WordReference Random House Learner's Dictionary of American English © 2019
black•jack /ˈblækˌdʒæk/USA pronunciation   n. 
  1. [countable] a short, leather-covered club, made of a heavy head on a flexible handle and used as a weapon.
  2. Games[uncountable]
    • Also called ˈtwen•ty-ˈone. a gambling game of cards, in which a player needs to get more points than the dealer to win, but not more than 21:They played blackjack at the casino.
    • an ace together with a ten or a face card drawn as the first two cards dealt in a hand of this game:got blackjack three times in a row!

WordReference Random House Unabridged Dictionary of American English © 2019
black•jack  (blakjak′),USA pronunciation n. 
  1. a short, leather-covered club, consisting of a heavy head on a flexible handle, used as a weapon.
  2. [Cards.]
    • twenty-one (def. 4).
    • Also called  natural. (in twenty-one) an ace together with a ten or a face card as the first two cards dealt.
    • a variety of twenty-one in which any player can become dealer.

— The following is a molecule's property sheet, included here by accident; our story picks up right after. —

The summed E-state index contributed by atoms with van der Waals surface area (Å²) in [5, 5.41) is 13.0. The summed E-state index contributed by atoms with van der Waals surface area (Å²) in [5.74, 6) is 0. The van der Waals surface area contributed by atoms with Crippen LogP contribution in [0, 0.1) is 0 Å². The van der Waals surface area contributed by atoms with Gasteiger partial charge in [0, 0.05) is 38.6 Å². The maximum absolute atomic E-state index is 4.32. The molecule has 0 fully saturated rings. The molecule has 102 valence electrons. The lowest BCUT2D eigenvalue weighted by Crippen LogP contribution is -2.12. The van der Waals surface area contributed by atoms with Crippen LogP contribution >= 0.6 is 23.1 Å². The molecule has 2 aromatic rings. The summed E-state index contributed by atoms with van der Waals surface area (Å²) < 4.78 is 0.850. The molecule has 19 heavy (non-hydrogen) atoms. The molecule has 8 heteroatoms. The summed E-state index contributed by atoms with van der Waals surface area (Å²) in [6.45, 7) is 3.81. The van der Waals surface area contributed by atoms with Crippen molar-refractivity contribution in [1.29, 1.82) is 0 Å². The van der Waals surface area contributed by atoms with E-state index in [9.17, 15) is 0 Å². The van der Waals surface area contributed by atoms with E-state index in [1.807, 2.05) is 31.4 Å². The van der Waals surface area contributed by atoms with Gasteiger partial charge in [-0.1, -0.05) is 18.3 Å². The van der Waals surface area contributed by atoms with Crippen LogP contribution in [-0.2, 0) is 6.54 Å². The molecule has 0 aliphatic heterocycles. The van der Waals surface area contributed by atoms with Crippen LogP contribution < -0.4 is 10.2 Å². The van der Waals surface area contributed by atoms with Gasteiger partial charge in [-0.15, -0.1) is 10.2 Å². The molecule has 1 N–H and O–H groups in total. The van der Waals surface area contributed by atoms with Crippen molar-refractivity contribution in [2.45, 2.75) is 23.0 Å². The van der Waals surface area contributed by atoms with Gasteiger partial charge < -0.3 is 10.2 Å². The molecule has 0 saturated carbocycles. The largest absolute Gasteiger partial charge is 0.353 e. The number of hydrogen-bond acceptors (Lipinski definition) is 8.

3. See  black flag (defs. 1, 2).
  4. a small oak, Quercus marilandica, of the eastern U.S., having a nearly black bark and a wood of little value except for fuel.
  5. a large drinking cup or jug for beer, ale, etc., originally made of leather coated externally with tar. Cf. bombard (def. 7).
  6. caramel or burnt sugar for coloring spirits, vinegar, coffee, etc.
  7. [Mineral.]a dark, iron-rich variety of sphalerite.

v.t. 
  1. to strike or beat with a blackjack.
  2. to compel by threat.
  • black + jack1 1505–15


Collins Concise English Dictionary © HarperCollins Publishers::

blackjack /ˈblækˌdʒæk/ chiefly US Canadian n
  1. a truncheon of leather-covered lead with a flexible shaft
vb
  1. (transitive) to hit with or as if with a blackjack
  2. (transitive) to compel (a person) by threats
Etymology: 19th Century: from black + jack1 (implement)
blackjack /ˈblækˌdʒæk/ n
  1. pontoon or any of various similar card games
Etymology: 20th Century: from black + jack1 (the knave)



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